Two events recently have set me off on what could well end up being a rant.
The second is the Steam Summer Sale, an annual PC (and Mac and even Linux now I guess) game markdown event where one can pick up games as little as 2 years old for the price of iOS games. I’ve recently gotten back into playing PC games as a distraction and have bought a bunch of games in the last week.
What you notice in playing recent releases (up to 2-3 years) versus older games is one big addition: social. Here is a partial list of what I’ve had to do across various titles recently:
- Log onto Ubisoft’s much-hated U-play to play Heroes of Might and Magic 6, a franchise I was once very fond of. Demand probably related to Steam was enough to cause intermittent Uplay outages making single player games unplayable. HoMM6 wouldn’t even let me play until I’d logged on to Uplay at least once. Playing it while on Uplay leads to incessant nagging about connecting with friends, sharing my progress and so on;
- Playing GTA IV involves logging onto the Rockstar Social Club and then Windows Game Live, two separate registrations. Windows Game Live needed to install an update that it failed to on two successive occasions, It only succeeded at all because I happened to notice a background confirmation box that needed to be OKed;
- Diablo 3 of course only works while online;
- A friend bought Burnout Paradise on Steam but Steam… ran out of keys. Say what now? How is this not simply a case of Steam being able to generate their own keys? Why is this not a service? and
- EA, Origin and Kalypso each had their own “social” centers to log onto before you could play the game.
I refused to buy Anno 2070 because its social platform/DRM also included limited activations based on hardware changes. Screw that, screw them and screw the horse they rode in on.
Compare this to GTA 3, Vice City and San Andreas and Civ4, all of which simply worked. Emancipation.
Now part of this is the game industry’s obsession with piracy. Making life difficult for consumers who are paying for games is the surest way of all to create software pirates because I guarantee you that the pirated versions don’t have these problems.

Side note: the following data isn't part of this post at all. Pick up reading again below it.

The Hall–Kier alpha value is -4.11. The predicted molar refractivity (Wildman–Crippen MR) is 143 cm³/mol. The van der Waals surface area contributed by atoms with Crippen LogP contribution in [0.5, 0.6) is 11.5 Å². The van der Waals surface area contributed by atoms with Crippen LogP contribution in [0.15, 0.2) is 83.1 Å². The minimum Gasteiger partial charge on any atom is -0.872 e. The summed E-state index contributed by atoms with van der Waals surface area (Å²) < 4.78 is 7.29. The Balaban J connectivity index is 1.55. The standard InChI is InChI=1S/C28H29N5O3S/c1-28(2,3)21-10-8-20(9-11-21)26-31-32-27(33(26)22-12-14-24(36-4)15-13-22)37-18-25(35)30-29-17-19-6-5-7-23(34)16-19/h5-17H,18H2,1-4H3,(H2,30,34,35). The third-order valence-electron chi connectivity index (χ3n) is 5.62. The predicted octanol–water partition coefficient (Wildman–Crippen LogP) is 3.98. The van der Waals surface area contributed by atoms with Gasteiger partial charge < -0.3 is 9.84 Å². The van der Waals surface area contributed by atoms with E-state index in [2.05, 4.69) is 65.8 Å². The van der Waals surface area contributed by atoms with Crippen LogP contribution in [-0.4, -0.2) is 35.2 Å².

Who really shares “achievements” (you can’t really call them that) with their friends on 17 different social platforms or shares the news on Facebook or Twitter? Who really wants to? Does this really add anything to the game? Is it in any way, shape or form more likely to sell more copies of the game or keep people playing for longer?
“Social” is a cancer and it has to stop.
More accurately this kneejerk obsession with social has to stop. Not everything is “social” and-this goes beyond games—don’t ruin your customers experience by foisting “social” on them and then nagging them about it when they simply want to play or use your product.
And don’t get me started on “social” games. They’re simply some combination of the idea of self-expression (“look how I arranged my farm!”) and inciting compulsive behaviour that’s really not much different from being addicted to gambling. I’ve seen iPhone apps were people have clearly spent thousands of real world dollars. It’s nothing more than an exercise in who spends the most real world money. There is no challenge or end result.
It’s simply a constant cycle of compulsive behaviour and big data analytics to identify what works best in creating addicting behaviour.
Social is a cancer. It’s killing the PC as a gaming platform. That makes me sad. It needs to be irradiated, poisoned and excised before it kills the start-up scene too. Instagram is worth more than the New York Times? Is greater than the development budget for SpaceX’s orbital launch vehicle? Give me a break.
Stop it. Now.